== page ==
Yokoji-Zen Mountain Center

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News & Events | April 2019

April 04, 2019 by kojin-heath

Kojin Heath Rev. Kojin kojin-heath Heath
Yokoji Zen Mountain Center

News & Events | April 2019

In recent weeks, Apple Canyon has seen the shift of seasons from winter to spring. There are signs of life all around—yellow daffodils are opening and the plum tree is in bloom. This change is quite welcome for all who live here as the winter was especially difficult this year with extensive repair work in the aftermath of the February storms. Throughout the unfolding of recent weather related challenges and the effort involved with meeting each challenge, our practice continues. These last few weeks of intense work practice have been a powerful reminder that zazen does not begin or end on our meditation cushion. Through the application of Zen practice we are able to encounter difficulty directly. Surrendering to reality, or at least allowing our resistance to lessen, there is freedom to approach each situation as an opportunity.

We are glad to share that Yokoji is open to the public once again. For weeks, the rising waters of Hurkey Creek prevented access to the Center. Thankfully, now, water levels have receded, making Apple Canyon Road accessible to all vehicle types. This was good timing, as over the weekend, we hosted our first guest group of the season, an enlivening and vibrant student group from Chapman University. Despite our temporary closure to the public, residents have been following the Spring Training Period schedule during the past month, and on Sunday we were finally able to hold the official Spring Training Period Entering Ceremony, installing David Jindo Butler as Head Trainee. Jindo has been leading throughout this last month, and it was wonderful to formally recognize his efforts. With Sangha members reunited, the community renewed their commitment to practice by making personal vows for this Training Period.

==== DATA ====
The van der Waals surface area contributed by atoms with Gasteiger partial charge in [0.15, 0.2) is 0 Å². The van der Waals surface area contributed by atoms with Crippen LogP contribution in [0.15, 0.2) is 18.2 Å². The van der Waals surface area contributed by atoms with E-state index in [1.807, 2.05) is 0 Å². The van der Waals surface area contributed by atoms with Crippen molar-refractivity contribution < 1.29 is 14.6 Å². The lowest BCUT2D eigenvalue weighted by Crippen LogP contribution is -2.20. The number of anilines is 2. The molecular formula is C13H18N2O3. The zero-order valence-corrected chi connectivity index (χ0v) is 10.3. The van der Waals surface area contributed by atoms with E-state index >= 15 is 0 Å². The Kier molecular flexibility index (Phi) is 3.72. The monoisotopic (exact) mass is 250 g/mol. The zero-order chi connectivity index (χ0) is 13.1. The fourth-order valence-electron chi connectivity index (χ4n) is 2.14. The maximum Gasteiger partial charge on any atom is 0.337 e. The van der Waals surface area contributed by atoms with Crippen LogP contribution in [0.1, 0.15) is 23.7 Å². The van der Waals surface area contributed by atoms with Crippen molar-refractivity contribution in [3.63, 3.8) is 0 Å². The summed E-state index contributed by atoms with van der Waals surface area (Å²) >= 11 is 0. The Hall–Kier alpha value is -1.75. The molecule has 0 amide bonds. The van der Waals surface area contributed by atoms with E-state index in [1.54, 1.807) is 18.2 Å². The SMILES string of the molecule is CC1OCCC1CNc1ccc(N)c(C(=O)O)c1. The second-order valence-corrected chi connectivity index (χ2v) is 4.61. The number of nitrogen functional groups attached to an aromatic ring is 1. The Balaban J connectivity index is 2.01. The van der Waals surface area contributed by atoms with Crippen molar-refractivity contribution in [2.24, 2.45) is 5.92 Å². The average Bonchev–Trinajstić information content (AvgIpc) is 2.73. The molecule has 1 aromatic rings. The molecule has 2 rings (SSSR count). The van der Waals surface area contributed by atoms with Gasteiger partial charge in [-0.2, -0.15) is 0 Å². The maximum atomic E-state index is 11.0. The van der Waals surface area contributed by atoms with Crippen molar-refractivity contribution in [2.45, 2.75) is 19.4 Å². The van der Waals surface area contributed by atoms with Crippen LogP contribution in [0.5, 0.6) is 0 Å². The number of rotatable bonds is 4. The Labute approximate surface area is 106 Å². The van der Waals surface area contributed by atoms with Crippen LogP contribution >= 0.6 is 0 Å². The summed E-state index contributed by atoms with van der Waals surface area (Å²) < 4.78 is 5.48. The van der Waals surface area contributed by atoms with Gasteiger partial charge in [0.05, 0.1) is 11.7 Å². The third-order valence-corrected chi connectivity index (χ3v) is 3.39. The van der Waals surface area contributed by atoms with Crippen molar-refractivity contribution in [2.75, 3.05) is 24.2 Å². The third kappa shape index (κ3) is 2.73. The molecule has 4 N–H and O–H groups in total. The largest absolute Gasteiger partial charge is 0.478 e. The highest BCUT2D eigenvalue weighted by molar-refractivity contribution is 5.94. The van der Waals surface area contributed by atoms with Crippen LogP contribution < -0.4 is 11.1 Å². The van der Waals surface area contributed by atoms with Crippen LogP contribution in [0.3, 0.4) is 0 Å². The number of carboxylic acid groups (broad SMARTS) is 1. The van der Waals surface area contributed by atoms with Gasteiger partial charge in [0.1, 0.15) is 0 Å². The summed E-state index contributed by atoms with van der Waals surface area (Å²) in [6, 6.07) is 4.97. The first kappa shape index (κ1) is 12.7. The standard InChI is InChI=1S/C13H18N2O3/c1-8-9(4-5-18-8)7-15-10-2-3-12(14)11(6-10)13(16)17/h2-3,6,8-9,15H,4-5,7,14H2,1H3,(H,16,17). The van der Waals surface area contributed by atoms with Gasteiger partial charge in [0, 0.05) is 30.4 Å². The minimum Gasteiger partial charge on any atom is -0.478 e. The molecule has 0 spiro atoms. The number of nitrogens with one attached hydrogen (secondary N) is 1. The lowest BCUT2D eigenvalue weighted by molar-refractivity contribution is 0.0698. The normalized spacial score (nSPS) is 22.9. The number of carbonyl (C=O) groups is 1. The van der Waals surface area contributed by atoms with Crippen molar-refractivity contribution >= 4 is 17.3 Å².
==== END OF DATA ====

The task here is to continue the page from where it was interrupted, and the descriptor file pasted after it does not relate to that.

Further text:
We are pleased to report that with the support of your generous donations, and the resourceful efforts of Tenshin Roshi, residents, and volunteers, we have made strong progress in relationship to the damages sustained. The gates are once again open, which is incredibly encouraging, and still, much work remains to be done. The power of nature to reshape, change, and move the very ground on which we stand is a poignant reminder of our place in the order of things. The teachings are alive and the training continues. We invite you to come bear witness to the treasures of spring and to join us in taking care of this valuable place of practice.

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